Cynthia Lampkin

Surviving a Journey Through Fire
Cynthia Lampkin and her doctor

She’d heard it called the “red devil” treatment, and Cynthia Lampkin of Brunswick, Ga., can attest to the fact that she felt like she was on fire. “My scalp and hair follicles felt like they were burning,” Lampkin recalls. “I had ulcers on my tongue. My fingertips and toes were tingling, and all my nails went black.” It was March 2013, and Lampkin, then 69 years old, was a month into her very aggressive chemotherapy treatments at the Southeast Georgia Health System Cancer Care Center on the Brunswick Campus, after being diagnosed with triple negative breast cancer in December 2012. Triple negative breast cancer lacks the typical hormonal drivers of breast cancer and is therefore more aggressive and difficult to treat, as well as more likely to reoccur.
Having had a history of cysts over the previous 20 years, Lampkin was performing a breast self-exam while taking a shower when she felt a lump on her left side. In retrospect, Lampkin says, “I was in denial for a bit. I didn’t go to the doctor right away because I was going to Miami to visit my dad. I decided if the bump was still there when I got back, I would deal with it then.”
It was. Lampkin scheduled an appointment with her primary care provider who indicated it indeed felt like a cyst. She was referred to Stephen Kitchen, M.D., a board-certified general surgeon with Coastal Surgeons who also thought it was likely a cyst, but the drained fluid presented a tinge of discoloration so was sent for testing.
Four days before Christmas, Lampkin received a call to return for her results. “I was in a state of disbelief at first,” Lampkin says. “Given my history of cysts, breast cancer is something I am vigilant about. But Dr. Kitchen made me feel comfortable that everything was going to be okay.”

Lampkin decided to undergo a lumpectomy and was referred to Antonio Moran Jr., M.D., FACP, a board-certified oncologist with Southeast Georgia Physician Associates-Hematology & Oncology, a strategic affiliate of the Health System. “I felt confident with Dr. Moran from the beginning because Dr. Kitchen told me he would refer his own mom or wife to him,” says Lampkin. “Dr. Moran was very warm and pleasant. He took very good care of me, laid out a plan and told me what to expect. Although he explained my option of going elsewhere, he assured me I could get the same treatment here. I never thought of going anywhere else . . . this is home. Why drive an hour or two when I have what I need right here in Brunswick?”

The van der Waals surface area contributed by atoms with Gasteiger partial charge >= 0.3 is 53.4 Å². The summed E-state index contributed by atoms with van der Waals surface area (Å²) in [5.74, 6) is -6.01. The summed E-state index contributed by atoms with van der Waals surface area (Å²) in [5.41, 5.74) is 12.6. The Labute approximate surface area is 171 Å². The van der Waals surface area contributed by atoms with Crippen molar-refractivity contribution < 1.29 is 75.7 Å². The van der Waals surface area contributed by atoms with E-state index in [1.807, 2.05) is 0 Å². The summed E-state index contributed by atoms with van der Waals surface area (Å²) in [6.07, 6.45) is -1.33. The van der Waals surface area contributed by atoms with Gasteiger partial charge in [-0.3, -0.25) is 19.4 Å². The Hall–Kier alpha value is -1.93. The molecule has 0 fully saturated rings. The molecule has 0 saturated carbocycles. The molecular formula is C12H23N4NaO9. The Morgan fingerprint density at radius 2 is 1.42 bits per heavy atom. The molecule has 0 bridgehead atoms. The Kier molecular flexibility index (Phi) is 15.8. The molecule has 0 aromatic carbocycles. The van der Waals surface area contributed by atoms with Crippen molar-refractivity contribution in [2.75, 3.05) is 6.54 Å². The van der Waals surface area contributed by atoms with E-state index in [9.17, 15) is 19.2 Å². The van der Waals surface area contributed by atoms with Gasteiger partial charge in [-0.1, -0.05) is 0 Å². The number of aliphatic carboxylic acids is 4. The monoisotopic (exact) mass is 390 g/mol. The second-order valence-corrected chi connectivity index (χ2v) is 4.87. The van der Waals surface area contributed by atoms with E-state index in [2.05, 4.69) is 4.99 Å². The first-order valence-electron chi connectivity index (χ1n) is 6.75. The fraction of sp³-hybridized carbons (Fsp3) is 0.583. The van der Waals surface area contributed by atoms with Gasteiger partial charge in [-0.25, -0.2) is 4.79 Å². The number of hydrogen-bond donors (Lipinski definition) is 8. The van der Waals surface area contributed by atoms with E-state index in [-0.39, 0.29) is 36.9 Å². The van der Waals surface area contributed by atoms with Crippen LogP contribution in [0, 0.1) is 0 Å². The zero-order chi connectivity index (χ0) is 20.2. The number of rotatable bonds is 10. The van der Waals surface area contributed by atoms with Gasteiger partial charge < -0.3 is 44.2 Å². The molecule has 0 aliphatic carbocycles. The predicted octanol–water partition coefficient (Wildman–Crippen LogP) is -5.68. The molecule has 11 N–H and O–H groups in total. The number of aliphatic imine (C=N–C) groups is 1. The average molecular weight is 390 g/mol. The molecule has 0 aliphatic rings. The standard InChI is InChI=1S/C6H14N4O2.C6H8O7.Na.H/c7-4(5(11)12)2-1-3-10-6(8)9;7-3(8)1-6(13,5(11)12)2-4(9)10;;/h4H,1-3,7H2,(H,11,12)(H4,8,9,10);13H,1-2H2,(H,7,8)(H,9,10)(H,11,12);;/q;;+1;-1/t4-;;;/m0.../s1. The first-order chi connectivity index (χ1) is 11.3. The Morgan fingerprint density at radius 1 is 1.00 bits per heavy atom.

Lampkin’s treatment was extensive and aggressive with two different chemotherapy regimens — the first round consisted of four treatments, one every 21 days, then round two was once a week for 12 weeks. This was followed by 33 days of radiation.
She began her journey “through the fire” at the end of February and finished in the fall of 2013. It was brutal, but she didn’t back down. Lampkin says, “My life was taken away. Three days after my first treatment, I couldn’t stand or lift my arms. In addition to my other symptoms, I developed a steady cough and a low grade fever. It was not an easy thing to get through.”
Her family was her rock and supportive throughout the journey. “My husband Bill and three children — all of who live out-of-state and took turns being here— went with me to all my appointments. I have four sisters and two aunts who also took turns coming with me. I was never alone. And everyone at the Cancer Care Center was so wonderful. They got us anything we wanted and catered to my needs and those of my support system.”
Lampkin also appreciated the kind expertise of everyone on her cancer care team. “I tell everybody the team I had was the best.” In addition to Dr. Kitchen and Dr. Moran, Kenyon M. Meadows, M.D., board-certified radiation oncologist with Southeast Georgia Physician Associates-Radiation Oncology, another strategic affiliate of the Health System, was a key provider in Cynthia’s treatment plan. “Dr. Meadows is the nicest, kindest man. He made me feel comfortable and let me know he was here to take care of me. I was always treated as a person, an individual, not just a patient or a number.”
Sharing one final memory, Lampkin chuckles, “Dr. Moran referred to my oldest daughter Cheryl, as ‘legal pad’ because she always brought one with her, asking questions and taking copious notes. But, my daughter said if she ever needed it, she would pay for Dr. Moran to come to Maryland to take care of her.”
Today Lampkin has her life back and likes to spend time outdoors, fostering her love of plants through gardening. She also enjoys visits with her grandchildren and is looking forward to Christmas, which also happens to be her wedding anniversary-- Lampkin and her husband, Bill, will celebrate 56 years of marriage this year.